13 May 2016 08:15 PM


In essence, an MCB has two limiting values of Zs
The first one is obvious  will enough current flow to operate the device for safety of persons and to avoid thermal damage to the cable The second is less well recognised  if we accept definite minimum time is 0.01 seconds, then you can determine the minimum Zs value from: (0.1 x Uo)/(kS) So for your 1.0mm2 conductor and Uo = 230V then (for 70C PVC and Table 543) a value of 0.2 Ohms or put another way, if the fault current exceeds 230V/0.2ohms The value in Ohms will decrease as the conductor CSA increases  so for virtually all cases fed from a public network, given typical values of Ze it is extremely unlikely that the PEFC will be greater than that corresponding to the effective point of the intersection of the time current curve and a superimposed adiabatic line for the conductor You can draw an adiabatic line for common conductor sizes on the top of the MCB curves if you like You should also recognise by now that MCB's are current limiting devices  so again for the region below 0.1 seconds you really do have to evaluate: I2t <= K2S2 As BS 7671 indicates It's pretty rare to find any normal earthling arrangement stressed when protected by MCB's  but you must take care with reduced CPC sizes in T&E cable Regards OMS  Let the wind blow you, across a big floor. 



13 May 2016 11:53 PM


Once again, thanks for the detailed answers, I bow down to your superior knowledge on the subject! I think a little more reading is required (on my behalf) to get my head around exactly what you are stating here (not that I'm a thicko!) but I'll look into it further using your guidance above  K2S2 for example is new to me  not something I've yet come across but then I haven't spent nearly enough time with my head in the regs to really get a good understanding of the more complex parts (I'm probably not likely to in the long run but who knows!). All the same, many thanks to all of you for your detailed explanations and time spent responding to my questions. You don't get much for free in life but I'm overwhelmed by the responses to this and truly very grateful for your given time and efforts, thank you. Top forum!




14 May 2016 03:03 AM


Hi everyone A newbie here. Thank you for the additional information. Looking forward read more about like these. Godbless!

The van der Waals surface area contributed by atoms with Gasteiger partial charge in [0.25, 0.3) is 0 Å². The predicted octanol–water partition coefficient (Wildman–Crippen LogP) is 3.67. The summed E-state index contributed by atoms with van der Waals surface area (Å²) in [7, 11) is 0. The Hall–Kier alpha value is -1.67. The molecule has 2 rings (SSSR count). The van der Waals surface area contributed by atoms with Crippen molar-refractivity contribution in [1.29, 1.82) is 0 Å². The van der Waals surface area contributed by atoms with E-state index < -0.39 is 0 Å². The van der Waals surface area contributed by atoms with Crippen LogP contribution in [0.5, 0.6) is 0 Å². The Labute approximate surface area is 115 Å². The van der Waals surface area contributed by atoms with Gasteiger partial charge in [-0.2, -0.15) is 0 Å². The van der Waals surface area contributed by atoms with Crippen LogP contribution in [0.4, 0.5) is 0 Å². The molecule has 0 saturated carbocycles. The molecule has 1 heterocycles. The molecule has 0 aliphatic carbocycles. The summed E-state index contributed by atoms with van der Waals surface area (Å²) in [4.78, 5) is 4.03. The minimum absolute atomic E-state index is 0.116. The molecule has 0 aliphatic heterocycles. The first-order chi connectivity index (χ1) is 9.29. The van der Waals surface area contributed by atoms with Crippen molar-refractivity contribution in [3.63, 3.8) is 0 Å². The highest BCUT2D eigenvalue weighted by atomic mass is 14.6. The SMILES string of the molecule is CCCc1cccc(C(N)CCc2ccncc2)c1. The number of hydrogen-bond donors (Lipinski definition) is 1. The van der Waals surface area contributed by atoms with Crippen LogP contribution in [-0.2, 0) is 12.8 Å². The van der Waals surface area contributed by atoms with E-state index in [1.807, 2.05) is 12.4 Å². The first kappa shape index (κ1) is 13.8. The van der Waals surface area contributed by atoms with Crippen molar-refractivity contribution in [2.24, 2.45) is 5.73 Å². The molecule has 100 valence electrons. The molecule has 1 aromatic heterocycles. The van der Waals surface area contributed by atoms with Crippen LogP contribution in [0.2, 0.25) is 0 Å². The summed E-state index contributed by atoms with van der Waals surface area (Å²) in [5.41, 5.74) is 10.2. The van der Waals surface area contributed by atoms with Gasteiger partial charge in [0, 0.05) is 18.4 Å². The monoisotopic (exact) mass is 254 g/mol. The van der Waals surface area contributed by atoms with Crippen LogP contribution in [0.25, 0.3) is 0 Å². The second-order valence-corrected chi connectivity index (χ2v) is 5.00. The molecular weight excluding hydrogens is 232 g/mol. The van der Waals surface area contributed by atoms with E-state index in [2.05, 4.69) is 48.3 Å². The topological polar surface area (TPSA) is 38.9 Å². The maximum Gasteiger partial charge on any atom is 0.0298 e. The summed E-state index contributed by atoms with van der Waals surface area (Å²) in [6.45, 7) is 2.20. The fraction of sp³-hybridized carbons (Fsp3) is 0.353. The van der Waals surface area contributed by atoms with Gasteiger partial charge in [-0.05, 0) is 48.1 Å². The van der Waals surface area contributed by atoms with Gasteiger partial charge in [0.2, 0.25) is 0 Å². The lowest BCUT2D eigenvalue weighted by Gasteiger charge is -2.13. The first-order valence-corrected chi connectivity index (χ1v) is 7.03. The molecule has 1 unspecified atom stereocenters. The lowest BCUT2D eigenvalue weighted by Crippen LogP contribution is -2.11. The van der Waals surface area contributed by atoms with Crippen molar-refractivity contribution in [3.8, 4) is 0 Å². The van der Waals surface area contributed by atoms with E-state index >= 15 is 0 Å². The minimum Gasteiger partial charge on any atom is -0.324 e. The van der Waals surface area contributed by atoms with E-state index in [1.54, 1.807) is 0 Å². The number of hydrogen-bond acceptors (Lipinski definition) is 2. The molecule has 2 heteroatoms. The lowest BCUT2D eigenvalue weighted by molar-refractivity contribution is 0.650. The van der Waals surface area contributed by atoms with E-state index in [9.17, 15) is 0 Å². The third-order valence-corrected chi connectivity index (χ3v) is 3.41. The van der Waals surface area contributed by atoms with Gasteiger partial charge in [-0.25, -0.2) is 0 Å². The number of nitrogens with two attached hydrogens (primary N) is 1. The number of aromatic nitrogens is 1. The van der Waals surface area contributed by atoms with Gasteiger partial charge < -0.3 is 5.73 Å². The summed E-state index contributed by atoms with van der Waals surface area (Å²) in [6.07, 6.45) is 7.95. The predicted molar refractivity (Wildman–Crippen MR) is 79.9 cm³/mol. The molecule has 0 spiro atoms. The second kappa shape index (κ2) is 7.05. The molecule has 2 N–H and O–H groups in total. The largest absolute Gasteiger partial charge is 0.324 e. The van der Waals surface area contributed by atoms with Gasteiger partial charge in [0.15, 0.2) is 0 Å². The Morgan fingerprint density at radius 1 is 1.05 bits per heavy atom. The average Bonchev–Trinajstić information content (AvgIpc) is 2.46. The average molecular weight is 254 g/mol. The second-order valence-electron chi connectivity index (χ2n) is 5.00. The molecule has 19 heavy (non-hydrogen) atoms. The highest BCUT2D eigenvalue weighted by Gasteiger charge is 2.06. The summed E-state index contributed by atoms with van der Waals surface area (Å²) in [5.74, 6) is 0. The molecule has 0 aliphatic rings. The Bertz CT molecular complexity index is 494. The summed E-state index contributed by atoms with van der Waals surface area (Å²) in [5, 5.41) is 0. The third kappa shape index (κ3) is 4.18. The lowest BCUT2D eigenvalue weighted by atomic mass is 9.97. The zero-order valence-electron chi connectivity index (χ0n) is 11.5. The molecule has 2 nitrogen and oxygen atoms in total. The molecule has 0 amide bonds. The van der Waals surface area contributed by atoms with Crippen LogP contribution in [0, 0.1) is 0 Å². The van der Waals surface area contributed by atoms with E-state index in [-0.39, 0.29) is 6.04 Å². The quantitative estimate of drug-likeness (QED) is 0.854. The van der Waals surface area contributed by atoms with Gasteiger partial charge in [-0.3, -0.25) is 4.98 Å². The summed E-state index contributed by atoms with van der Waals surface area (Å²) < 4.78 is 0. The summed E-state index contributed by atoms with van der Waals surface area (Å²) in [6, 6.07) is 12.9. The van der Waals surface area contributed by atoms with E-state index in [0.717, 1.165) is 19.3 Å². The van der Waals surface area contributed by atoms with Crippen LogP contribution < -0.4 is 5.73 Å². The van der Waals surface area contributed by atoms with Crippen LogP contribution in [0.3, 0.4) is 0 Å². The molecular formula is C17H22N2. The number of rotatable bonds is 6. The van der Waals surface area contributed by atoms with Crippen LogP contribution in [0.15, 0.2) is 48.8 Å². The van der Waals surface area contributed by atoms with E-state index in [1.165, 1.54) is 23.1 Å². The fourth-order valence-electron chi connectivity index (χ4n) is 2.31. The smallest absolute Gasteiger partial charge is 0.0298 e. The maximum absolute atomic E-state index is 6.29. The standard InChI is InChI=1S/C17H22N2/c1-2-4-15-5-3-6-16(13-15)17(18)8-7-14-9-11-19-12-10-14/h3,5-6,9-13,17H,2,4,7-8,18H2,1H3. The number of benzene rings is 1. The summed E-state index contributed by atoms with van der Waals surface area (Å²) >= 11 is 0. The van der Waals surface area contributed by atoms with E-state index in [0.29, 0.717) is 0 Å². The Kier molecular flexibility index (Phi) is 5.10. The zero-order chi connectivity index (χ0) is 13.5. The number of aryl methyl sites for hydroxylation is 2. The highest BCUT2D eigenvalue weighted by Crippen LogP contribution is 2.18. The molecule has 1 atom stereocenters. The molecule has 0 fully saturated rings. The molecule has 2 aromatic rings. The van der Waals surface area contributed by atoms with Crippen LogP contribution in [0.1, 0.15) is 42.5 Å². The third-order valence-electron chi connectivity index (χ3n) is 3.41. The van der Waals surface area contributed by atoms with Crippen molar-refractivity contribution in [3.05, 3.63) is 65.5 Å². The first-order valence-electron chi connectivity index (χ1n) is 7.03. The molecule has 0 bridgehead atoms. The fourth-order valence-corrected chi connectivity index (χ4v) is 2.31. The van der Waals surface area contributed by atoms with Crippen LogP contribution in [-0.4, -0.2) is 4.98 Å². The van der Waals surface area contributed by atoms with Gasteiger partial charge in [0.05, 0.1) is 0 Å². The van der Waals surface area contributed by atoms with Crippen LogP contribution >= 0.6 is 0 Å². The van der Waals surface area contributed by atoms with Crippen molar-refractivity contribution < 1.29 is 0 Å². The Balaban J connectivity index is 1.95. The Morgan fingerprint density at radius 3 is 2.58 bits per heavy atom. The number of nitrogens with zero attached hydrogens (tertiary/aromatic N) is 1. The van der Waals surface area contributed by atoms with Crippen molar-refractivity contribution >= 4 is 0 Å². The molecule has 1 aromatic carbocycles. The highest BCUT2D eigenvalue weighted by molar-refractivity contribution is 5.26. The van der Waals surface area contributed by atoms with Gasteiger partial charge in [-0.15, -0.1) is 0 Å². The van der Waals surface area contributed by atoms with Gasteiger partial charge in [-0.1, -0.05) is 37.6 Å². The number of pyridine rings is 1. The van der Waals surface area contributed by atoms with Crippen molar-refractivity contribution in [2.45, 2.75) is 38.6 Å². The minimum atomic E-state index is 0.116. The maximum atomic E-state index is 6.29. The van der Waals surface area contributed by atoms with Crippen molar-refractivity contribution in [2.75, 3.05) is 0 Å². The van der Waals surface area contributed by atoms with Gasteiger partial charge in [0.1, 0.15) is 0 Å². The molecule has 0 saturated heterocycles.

[url=Link removed/]Joint Programme Development[/url] 



14 May 2016 10:43 AM


Penny has just dropped, I2t<=K2S2 is the adiabatic equation rearranged! Doh!
Sorry to bother you all once more but could you possibly walk me through an example of its use in proving a CPC is adequate? Assuming a Zs of 0.25 ohms on a circuit (radial) of 8m in length (single phase) with a conductor size of 1mm squared on a TNCS earthing arrangement, prove by calculation that your selected CPC size is adequate to protect the circuit. The protective device is a BS60898 type B MCB. I've posed it as a question as this is similar in nature to what we are being asked to prove by calculation (of course the question is actually ridiculous and ill conceived as no value for Ze is provided but it has sparked my curiosity on how you would apply the adiabatic equation where PFC exceeds the 'instantaneous' disconnection of the MCB!). Regards 



14 May 2016 01:38 PM


Strictly speaking you need Zdb rather than Zs, but given the figures you have it's probably safe to assume it'll be at least 0.077 Ohms  i.e. <3kA fault current. The easiest way is just to look up the c.p.c. size for a B type MCB (presumable) <= 16A in the OSG or GN 3 tables and <= 3kA  which will say 1.0mm² (you could work it out from the BS EN 60898 energy letthrough (15,000 A²s) and see that there's been a slight kludge there (by 0.065mm2 ) and ponder why the rest of Europe have a 1.5mm² minimum conductor size and full sized c.p.c.s for small circuits)  Andy. 



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Understanding the adiabatic equation